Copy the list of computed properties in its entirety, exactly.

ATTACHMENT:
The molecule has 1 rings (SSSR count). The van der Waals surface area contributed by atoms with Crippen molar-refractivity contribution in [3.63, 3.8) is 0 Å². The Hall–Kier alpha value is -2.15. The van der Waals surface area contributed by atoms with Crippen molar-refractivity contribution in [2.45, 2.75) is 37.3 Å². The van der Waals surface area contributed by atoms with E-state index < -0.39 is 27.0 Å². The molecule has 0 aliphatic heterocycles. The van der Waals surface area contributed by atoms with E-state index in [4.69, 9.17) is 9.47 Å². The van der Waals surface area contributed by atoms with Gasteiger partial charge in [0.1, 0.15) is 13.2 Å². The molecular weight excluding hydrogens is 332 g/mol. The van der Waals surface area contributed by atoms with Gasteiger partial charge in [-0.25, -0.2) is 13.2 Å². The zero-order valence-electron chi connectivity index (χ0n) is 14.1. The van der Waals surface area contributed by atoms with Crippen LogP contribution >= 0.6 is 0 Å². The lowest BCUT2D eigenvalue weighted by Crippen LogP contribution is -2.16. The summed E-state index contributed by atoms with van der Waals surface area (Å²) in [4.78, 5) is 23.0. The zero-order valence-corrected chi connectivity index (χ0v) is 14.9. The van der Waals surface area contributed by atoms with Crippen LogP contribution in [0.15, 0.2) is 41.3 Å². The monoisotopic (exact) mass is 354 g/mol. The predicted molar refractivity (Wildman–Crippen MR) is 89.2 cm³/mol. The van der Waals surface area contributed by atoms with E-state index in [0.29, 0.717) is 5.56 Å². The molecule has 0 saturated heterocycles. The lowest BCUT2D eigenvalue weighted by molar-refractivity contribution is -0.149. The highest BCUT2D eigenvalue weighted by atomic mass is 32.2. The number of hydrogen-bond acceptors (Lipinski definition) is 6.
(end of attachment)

The molecule has 1 rings (SSSR count). The van der Waals surface area contributed by atoms with Crippen molar-refractivity contribution in [3.63, 3.8) is 0 Å². The Hall–Kier alpha value is -2.15. The van der Waals surface area contributed by atoms with Crippen molar-refractivity contribution in [2.45, 2.75) is 37.3 Å². The van der Waals surface area contributed by atoms with E-state index < -0.39 is 27.0 Å². The molecule has 0 aliphatic heterocycles. The van der Waals surface area contributed by atoms with E-state index in [4.69, 9.17) is 9.47 Å². The van der Waals surface area contributed by atoms with Gasteiger partial charge in [0.1, 0.15) is 13.2 Å². The molecular weight excluding hydrogens is 332 g/mol. The van der Waals surface area contributed by atoms with Gasteiger partial charge in [-0.25, -0.2) is 13.2 Å². The zero-order valence-electron chi connectivity index (χ0n) is 14.1. The van der Waals surface area contributed by atoms with Crippen LogP contribution >= 0.6 is 0 Å². The lowest BCUT2D eigenvalue weighted by Crippen LogP contribution is -2.16. The summed E-state index contributed by atoms with van der Waals surface area (Å²) in [4.78, 5) is 23.0. The zero-order valence-corrected chi connectivity index (χ0v) is 14.9. The van der Waals surface area contributed by atoms with Crippen LogP contribution in [0.15, 0.2) is 41.3 Å². The monoisotopic (exact) mass is 354 g/mol. The predicted molar refractivity (Wildman–Crippen MR) is 89.2 cm³/mol. The van der Waals surface area contributed by atoms with E-state index in [0.29, 0.717) is 5.56 Å². The molecule has 0 saturated heterocycles. The lowest BCUT2D eigenvalue weighted by molar-refractivity contribution is -0.149. The highest BCUT2D eigenvalue weighted by atomic mass is 32.2. The number of hydrogen-bond acceptors (Lipinski definition) is 6.